In-tank fuel modules offer a number of advantages, but solid performance in high-demand applications hasn’t traditionally been one of them. Single-pump designs are limited by physical space, and over the last several years the aftermarket has stepped up with dual- and triple-pump configurations to support high-horsepower builds — but those systems typically require all-new fuel lines, external pump controllers, return fuel lines to handle the volume, and other add-ons which increase complexity and installation.
We saw a need in the market for a high-flow fuel pump that had OEM quality but flowed a ton of fuel, and we partnered with Bosch to develop this pump. — Mark Hutchison, DeatschWerks
Until now, that is, as David Deatsch and the guys at DeatschWerks, collaborated with the fuel system experts at Bosch to create the all-new DW400 in-tank single fuel pump design. Although it is not the solution for those all-out, big turbo- and supercharged 1,000-plus rear-wheel-horsepower cars requiring massive amounts of fuel flow, it is the solution for just about any typical power-adder car that is not pushing those top-side limits.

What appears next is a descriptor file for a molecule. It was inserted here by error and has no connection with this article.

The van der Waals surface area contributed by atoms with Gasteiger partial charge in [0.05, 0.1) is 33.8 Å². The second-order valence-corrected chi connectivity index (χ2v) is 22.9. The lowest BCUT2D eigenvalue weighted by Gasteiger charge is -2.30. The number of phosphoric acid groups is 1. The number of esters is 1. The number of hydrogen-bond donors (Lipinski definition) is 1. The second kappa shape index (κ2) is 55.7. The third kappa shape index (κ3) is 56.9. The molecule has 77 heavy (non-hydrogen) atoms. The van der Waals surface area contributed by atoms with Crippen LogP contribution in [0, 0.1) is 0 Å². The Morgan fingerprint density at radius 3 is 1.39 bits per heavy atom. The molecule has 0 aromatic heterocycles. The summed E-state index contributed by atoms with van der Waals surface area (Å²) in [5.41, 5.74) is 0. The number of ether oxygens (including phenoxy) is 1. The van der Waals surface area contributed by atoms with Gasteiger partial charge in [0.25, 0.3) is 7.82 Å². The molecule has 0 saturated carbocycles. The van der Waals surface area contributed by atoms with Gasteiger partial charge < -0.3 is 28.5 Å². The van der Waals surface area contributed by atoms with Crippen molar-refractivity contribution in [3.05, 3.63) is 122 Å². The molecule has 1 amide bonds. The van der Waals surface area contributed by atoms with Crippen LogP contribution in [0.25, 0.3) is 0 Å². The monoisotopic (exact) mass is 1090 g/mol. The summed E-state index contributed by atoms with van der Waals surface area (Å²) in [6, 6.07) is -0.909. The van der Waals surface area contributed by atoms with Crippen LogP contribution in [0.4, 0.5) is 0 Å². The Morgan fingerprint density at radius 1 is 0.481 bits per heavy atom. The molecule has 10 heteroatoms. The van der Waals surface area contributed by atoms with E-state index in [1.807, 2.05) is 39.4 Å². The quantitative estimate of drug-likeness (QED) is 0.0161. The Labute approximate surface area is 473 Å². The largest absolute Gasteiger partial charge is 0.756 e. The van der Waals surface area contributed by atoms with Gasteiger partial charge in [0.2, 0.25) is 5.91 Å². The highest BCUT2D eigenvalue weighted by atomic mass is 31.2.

Follow along with the photos for all of the details on the installation of the DW400, which isn’t difficult at all, and makes this pump a must-do for boosted Coyote owners.
The simple install of the DeatschWerks DW400 in-tank pump makes it a must-do for 2011-and-newer Mustang owners, especially those who have added boost. The collaboration between DeatschWerks and Bosch has resulted in a fuel pump designed to support serious levels of horsepower from a single, drop-in solution.
“We saw a need in the market for a high-flow fuel pump that had OEM quality but flowed a ton of fuel, and we partnered with Bosch to develop this pump,” DeatschWerks’ Marketing Coordinator, Mark Hutchison explained.